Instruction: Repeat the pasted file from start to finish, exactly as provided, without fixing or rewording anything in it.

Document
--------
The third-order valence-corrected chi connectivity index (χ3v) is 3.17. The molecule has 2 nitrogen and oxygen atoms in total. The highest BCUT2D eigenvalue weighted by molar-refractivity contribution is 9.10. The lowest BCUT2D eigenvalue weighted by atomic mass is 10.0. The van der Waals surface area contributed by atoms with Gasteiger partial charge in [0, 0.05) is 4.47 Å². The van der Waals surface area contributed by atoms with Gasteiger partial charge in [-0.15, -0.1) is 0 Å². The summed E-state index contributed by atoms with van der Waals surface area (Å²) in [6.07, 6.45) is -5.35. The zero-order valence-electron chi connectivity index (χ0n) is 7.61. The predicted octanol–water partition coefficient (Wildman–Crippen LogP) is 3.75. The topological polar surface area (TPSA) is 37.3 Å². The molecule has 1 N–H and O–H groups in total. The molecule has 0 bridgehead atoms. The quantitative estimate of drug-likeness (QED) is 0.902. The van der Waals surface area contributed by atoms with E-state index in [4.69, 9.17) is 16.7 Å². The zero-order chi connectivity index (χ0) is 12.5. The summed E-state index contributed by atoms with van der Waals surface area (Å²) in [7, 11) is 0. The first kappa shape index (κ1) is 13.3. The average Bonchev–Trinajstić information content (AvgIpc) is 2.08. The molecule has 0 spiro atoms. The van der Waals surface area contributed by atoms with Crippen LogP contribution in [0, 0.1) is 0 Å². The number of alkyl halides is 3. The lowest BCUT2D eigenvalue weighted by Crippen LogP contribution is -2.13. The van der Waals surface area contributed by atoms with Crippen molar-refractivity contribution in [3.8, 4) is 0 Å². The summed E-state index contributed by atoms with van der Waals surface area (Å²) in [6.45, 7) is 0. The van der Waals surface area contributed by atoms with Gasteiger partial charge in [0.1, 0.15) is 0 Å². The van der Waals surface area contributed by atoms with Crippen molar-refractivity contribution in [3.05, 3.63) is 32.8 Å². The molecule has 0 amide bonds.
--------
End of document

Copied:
The third-order valence-corrected chi connectivity index (χ3v) is 3.17. The molecule has 2 nitrogen and oxygen atoms in total. The highest BCUT2D eigenvalue weighted by molar-refractivity contribution is 9.10. The lowest BCUT2D eigenvalue weighted by atomic mass is 10.0. The van der Waals surface area contributed by atoms with Gasteiger partial charge in [0, 0.05) is 4.47 Å². The van der Waals surface area contributed by atoms with Gasteiger partial charge in [-0.15, -0.1) is 0 Å². The summed E-state index contributed by atoms with van der Waals surface area (Å²) in [6.07, 6.45) is -5.35. The zero-order valence-electron chi connectivity index (χ0n) is 7.61. The predicted octanol–water partition coefficient (Wildman–Crippen LogP) is 3.75. The topological polar surface area (TPSA) is 37.3 Å². The molecule has 1 N–H and O–H groups in total. The molecule has 0 bridgehead atoms. The quantitative estimate of drug-likeness (QED) is 0.902. The van der Waals surface area contributed by atoms with E-state index in [4.69, 9.17) is 16.7 Å². The zero-order chi connectivity index (χ0) is 12.5. The summed E-state index contributed by atoms with van der Waals surface area (Å²) in [7, 11) is 0. The first kappa shape index (κ1) is 13.3. The average Bonchev–Trinajstić information content (AvgIpc) is 2.08. The molecule has 0 spiro atoms. The van der Waals surface area contributed by atoms with Crippen LogP contribution in [0, 0.1) is 0 Å². The number of alkyl halides is 3. The lowest BCUT2D eigenvalue weighted by Crippen LogP contribution is -2.13. The van der Waals surface area contributed by atoms with Crippen molar-refractivity contribution in [3.8, 4) is 0 Å². The summed E-state index contributed by atoms with van der Waals surface area (Å²) in [6.45, 7) is 0. The van der Waals surface area contributed by atoms with Gasteiger partial charge in [0.1, 0.15) is 0 Å². The van der Waals surface area contributed by atoms with Crippen molar-refractivity contribution in [3.05, 3.63) is 32.8 Å². The molecule has 0 amide bonds.